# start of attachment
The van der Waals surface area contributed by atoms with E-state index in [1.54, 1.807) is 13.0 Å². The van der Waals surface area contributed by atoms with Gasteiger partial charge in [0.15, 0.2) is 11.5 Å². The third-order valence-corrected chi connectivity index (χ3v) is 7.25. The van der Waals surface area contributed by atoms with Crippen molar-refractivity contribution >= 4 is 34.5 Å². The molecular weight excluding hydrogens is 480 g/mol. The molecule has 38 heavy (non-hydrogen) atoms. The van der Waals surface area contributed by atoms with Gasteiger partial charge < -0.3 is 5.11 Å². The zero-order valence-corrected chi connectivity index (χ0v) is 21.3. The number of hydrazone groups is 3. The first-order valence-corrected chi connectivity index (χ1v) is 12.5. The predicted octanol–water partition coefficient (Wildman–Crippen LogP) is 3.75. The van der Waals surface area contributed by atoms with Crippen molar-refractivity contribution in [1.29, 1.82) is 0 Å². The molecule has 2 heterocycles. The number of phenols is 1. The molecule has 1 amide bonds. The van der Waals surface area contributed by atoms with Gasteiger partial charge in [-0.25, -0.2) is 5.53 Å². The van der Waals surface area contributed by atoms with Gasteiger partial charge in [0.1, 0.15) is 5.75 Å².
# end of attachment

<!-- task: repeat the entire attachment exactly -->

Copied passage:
The van der Waals surface area contributed by atoms with E-state index in [1.54, 1.807) is 13.0 Å². The van der Waals surface area contributed by atoms with Gasteiger partial charge in [0.15, 0.2) is 11.5 Å². The third-order valence-corrected chi connectivity index (χ3v) is 7.25. The van der Waals surface area contributed by atoms with Crippen molar-refractivity contribution >= 4 is 34.5 Å². The molecular weight excluding hydrogens is 480 g/mol. The molecule has 38 heavy (non-hydrogen) atoms. The van der Waals surface area contributed by atoms with Gasteiger partial charge < -0.3 is 5.11 Å². The zero-order valence-corrected chi connectivity index (χ0v) is 21.3. The number of hydrazone groups is 3. The first-order valence-corrected chi connectivity index (χ1v) is 12.5. The predicted octanol–water partition coefficient (Wildman–Crippen LogP) is 3.75. The van der Waals surface area contributed by atoms with Crippen molar-refractivity contribution in [1.29, 1.82) is 0 Å². The molecule has 2 heterocycles. The number of phenols is 1. The molecule has 1 amide bonds. The van der Waals surface area contributed by atoms with Gasteiger partial charge in [-0.25, -0.2) is 5.53 Å². The van der Waals surface area contributed by atoms with Gasteiger partial charge in [0.1, 0.15) is 5.75 Å².